Brexit leads to nervousness in the Premier League

The Premier League will do everything to prevent a hard brexit. This month the lobby machine runs at full speed. In the Belgian daily newspaper Het Belang van Limburg (2 March 2019) sports economist Dr Thomas Peeters of Erasmus School of Economics is one of the interviewees who answers questions about the consequences of a Brexit for the Premier League.

The Premier League is, together with La Liga, the strongest football league in the world, but after the brexit it will be harder for the British clubs to attract foreign talent. The Premier League may well fall off its pedestal. ‘The Premier League is one of the big destination countries and therefore an important customer for many smaller countries such as Belgium to buy players,’ says Thomas Peeters. ‘After the brexit, English clubs might be less willing to buy players from the Belgian league. In the short term, that may mean loss of income.’ Thomas Peeters also predicts that the lobby machine will run at full speed. ‘After the Brexit and the transition period, clubs do not have to worry about European regulations anymore. That will be the signal to lobby for more favorable rules. It is easier to influence British politicians than to lobby in Brussels. If the UK is no longer in the EU, they can also benefit from it.’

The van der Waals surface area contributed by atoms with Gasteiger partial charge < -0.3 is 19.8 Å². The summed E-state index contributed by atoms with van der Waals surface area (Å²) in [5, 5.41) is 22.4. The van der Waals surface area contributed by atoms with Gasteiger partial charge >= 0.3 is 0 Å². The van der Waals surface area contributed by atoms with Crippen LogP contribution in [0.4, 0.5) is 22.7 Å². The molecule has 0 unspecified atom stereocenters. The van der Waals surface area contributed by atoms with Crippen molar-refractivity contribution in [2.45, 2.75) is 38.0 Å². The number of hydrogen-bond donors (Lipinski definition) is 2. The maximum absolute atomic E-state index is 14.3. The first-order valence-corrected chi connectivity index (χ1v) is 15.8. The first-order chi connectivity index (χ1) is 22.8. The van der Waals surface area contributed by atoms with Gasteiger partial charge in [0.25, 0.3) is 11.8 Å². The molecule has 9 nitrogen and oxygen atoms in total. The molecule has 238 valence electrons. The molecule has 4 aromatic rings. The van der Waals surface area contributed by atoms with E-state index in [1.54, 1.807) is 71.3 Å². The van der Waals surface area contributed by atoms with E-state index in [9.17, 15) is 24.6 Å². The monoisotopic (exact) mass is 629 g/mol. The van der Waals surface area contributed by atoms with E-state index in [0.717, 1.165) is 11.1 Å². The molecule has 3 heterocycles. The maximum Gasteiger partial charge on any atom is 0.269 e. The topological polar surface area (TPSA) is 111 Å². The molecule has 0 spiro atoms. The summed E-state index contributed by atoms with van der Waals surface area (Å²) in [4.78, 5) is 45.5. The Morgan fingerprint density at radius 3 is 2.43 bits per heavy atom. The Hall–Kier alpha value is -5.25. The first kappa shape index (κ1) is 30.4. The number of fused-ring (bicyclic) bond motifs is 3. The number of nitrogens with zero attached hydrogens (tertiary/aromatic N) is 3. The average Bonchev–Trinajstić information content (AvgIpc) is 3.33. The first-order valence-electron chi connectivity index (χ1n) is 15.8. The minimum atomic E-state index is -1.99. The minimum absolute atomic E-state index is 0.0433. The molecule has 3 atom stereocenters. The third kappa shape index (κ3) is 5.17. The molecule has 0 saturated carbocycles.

A first tangible consequence of the uncertainty about the brexit is the fall in the value of the British pound. ‘As a result, the clubs are already a lot less effective’, Thomas Peeters knows. ‘In the Football Money League, the list of the clubs with the highest revenue, Manchester United had to compete against Real Madrid and Barcelona. If the pound had not dropped in value, that ranking would look very different.’

Assistant professor